At the same time Harry Ferguson Inc. lost its U.S. tractor supplier, implement manufacturers and the dealer network started to switch to Ford. Ferguson desperately needed a U.S.-based manufacturer, but the launch of Ford’s new tractor, the 8N, in 1947 changed everything. The 8N tractor incorporated Ferguson System hydraulics and linkage, including patented features and 4-speed transmission. Ford was using Dearborn Motors to market what was effectively a Ferguson System tractor.
Ferguson was undergoing treatment in a Swiss clinic at the time but, in November 1947, he was well enough to travel to America. Ford had anticipated Ferguson might take action against the American company. But instead of suing for breach of patent rights, Ferguson’s lawyers brought a case under American antitrust laws, suing Ford for three times the value of his American business (which was valued at $80 million) plus patent infringement on tractors already sold by Dearborn Motors, for a total of $251,111,000 plus legal fees. “It’ll be a grand fight,” Ferguson predicted.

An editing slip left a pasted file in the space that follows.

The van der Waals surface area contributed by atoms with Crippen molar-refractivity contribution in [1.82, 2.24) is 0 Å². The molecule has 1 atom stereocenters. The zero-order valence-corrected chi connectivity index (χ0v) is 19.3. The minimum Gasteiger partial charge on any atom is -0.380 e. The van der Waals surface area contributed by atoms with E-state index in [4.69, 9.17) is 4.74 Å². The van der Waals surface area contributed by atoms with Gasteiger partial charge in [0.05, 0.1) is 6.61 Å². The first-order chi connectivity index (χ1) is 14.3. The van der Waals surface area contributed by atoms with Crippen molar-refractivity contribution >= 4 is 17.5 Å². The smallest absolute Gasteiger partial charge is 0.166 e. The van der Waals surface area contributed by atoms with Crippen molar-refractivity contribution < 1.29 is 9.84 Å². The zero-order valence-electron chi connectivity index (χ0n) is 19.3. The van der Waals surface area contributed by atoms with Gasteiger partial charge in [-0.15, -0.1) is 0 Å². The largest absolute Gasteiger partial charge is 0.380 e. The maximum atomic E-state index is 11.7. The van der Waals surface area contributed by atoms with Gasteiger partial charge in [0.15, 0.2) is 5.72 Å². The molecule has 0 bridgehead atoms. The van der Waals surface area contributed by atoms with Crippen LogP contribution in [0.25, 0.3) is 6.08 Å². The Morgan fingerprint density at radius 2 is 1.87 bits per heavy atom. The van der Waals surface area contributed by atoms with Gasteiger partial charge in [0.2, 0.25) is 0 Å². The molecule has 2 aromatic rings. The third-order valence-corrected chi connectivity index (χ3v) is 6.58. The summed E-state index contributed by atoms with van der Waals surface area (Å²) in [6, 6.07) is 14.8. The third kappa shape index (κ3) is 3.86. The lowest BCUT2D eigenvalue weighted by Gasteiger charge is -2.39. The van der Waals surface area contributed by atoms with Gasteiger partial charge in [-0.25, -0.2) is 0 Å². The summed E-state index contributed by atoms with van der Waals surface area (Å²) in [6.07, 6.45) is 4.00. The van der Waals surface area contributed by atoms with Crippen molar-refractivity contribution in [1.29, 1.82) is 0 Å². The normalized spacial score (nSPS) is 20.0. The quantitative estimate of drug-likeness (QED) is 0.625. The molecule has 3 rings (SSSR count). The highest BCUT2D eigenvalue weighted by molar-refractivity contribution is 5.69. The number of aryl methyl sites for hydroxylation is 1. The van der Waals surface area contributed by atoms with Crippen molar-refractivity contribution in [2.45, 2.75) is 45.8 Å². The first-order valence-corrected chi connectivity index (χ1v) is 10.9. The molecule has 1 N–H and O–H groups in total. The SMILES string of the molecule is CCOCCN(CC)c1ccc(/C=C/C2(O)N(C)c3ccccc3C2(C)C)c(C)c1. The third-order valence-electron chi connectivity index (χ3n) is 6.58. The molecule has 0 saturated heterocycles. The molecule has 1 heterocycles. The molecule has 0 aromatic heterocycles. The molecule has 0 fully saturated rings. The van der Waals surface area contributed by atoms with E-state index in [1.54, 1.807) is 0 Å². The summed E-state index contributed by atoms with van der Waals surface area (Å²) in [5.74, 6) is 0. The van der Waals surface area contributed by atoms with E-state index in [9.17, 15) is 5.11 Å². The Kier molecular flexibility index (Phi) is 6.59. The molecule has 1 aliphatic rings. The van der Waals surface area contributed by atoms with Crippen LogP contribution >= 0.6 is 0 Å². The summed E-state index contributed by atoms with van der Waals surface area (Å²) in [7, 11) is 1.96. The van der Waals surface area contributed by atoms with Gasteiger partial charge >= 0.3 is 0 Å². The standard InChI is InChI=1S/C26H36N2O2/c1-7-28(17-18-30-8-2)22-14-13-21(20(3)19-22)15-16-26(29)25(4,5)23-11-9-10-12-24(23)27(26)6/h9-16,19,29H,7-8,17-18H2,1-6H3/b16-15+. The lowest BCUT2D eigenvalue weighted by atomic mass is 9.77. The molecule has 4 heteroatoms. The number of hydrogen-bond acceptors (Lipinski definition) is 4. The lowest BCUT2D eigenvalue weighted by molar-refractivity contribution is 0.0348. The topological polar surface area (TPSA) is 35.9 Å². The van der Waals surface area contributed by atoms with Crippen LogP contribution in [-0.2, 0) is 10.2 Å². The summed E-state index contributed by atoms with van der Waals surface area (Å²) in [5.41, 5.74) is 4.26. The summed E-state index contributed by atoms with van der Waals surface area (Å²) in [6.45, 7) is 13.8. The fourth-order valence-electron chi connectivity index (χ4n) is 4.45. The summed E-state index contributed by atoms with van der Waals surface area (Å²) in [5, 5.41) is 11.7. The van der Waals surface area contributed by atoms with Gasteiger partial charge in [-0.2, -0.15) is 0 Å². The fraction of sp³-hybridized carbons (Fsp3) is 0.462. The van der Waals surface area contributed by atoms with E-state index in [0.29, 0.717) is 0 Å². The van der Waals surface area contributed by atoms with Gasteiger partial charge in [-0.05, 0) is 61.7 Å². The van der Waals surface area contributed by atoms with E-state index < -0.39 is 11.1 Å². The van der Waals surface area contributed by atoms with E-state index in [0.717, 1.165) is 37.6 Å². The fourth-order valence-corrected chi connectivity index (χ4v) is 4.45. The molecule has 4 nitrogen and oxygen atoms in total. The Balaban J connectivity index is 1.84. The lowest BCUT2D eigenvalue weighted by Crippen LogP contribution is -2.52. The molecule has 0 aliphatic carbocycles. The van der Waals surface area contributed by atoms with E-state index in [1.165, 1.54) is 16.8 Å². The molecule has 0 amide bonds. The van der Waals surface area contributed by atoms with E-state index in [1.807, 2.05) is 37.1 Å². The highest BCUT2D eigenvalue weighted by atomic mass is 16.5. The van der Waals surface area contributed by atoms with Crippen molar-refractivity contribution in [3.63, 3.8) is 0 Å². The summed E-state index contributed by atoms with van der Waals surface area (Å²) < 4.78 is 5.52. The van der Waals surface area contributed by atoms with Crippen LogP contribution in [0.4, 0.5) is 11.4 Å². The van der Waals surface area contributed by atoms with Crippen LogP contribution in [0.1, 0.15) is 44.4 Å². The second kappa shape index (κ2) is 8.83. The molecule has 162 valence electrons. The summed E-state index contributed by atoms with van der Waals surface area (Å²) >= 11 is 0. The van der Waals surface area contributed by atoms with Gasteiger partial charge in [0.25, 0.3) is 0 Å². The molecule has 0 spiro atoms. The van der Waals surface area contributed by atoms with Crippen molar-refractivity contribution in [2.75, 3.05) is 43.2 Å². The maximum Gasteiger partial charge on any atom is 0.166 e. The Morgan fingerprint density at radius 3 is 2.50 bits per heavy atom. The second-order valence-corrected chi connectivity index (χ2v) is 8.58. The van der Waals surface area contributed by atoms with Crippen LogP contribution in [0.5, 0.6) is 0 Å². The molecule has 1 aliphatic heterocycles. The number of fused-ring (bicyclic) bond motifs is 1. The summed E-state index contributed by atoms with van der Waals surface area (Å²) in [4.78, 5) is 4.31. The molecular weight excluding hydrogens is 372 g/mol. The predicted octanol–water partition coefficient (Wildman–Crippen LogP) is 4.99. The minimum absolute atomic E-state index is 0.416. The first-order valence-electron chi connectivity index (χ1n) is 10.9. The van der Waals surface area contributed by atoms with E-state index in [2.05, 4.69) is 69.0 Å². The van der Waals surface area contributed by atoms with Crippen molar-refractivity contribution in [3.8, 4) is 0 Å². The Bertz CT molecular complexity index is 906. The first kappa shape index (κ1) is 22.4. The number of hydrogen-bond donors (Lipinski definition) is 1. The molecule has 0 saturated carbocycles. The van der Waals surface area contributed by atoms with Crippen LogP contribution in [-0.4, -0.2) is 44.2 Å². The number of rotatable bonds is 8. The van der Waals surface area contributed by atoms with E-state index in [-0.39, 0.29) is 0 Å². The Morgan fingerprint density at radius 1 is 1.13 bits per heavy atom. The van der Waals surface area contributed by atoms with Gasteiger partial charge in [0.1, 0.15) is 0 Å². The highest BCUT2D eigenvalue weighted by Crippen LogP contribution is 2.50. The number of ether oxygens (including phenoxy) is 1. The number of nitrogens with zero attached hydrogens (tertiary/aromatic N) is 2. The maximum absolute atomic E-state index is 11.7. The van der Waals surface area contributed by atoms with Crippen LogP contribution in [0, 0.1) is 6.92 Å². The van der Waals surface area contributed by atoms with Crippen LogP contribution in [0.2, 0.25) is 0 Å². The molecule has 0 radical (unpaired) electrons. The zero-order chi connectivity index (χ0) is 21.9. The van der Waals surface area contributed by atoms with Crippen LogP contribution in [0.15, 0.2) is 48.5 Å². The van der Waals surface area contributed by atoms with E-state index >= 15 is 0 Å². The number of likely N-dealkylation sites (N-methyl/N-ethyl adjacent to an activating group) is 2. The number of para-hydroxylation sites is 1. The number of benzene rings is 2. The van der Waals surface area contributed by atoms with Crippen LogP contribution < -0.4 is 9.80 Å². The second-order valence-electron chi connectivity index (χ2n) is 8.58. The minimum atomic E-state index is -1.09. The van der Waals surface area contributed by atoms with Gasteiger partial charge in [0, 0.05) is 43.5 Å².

During Ferguson’s years with Ford Motor Co., 306,181 Ford-Ferguson System tractors were built, and Harry Ferguson Inc. became one of the biggest agricultural equipment companies in the U.S. But a Dec. 2, 1946, issue of Time reported that, “Last week young Henry Ford II announced that the seven-year deal was off. Neither Ford nor Ferguson gave a reason for the split.” The general consensus was that Ford decided it was “not getting enough out of the deal.”
Ford announced the launch of a company headed by General Motors Vice President Frank R. Pierce to build the Ford 8N tractor and a line of implements. Meanwhile, Ferguson manufactured 46 farm implements for his tractors in the U.S. The implements were made by 105 subcontracting plants tailoring their location to the market.
Issuing a challenge
According to press accounts, Harry Ferguson Inc. turned over about $10 million a month, half of which was generated by sales of Ford-Ferguson tractors. When asked if he was worried about competition from the new Ford tractor, Ferguson Inc. President Roger Kyes laid down the gauntlet. “I recall that we have a number of patents,” he said.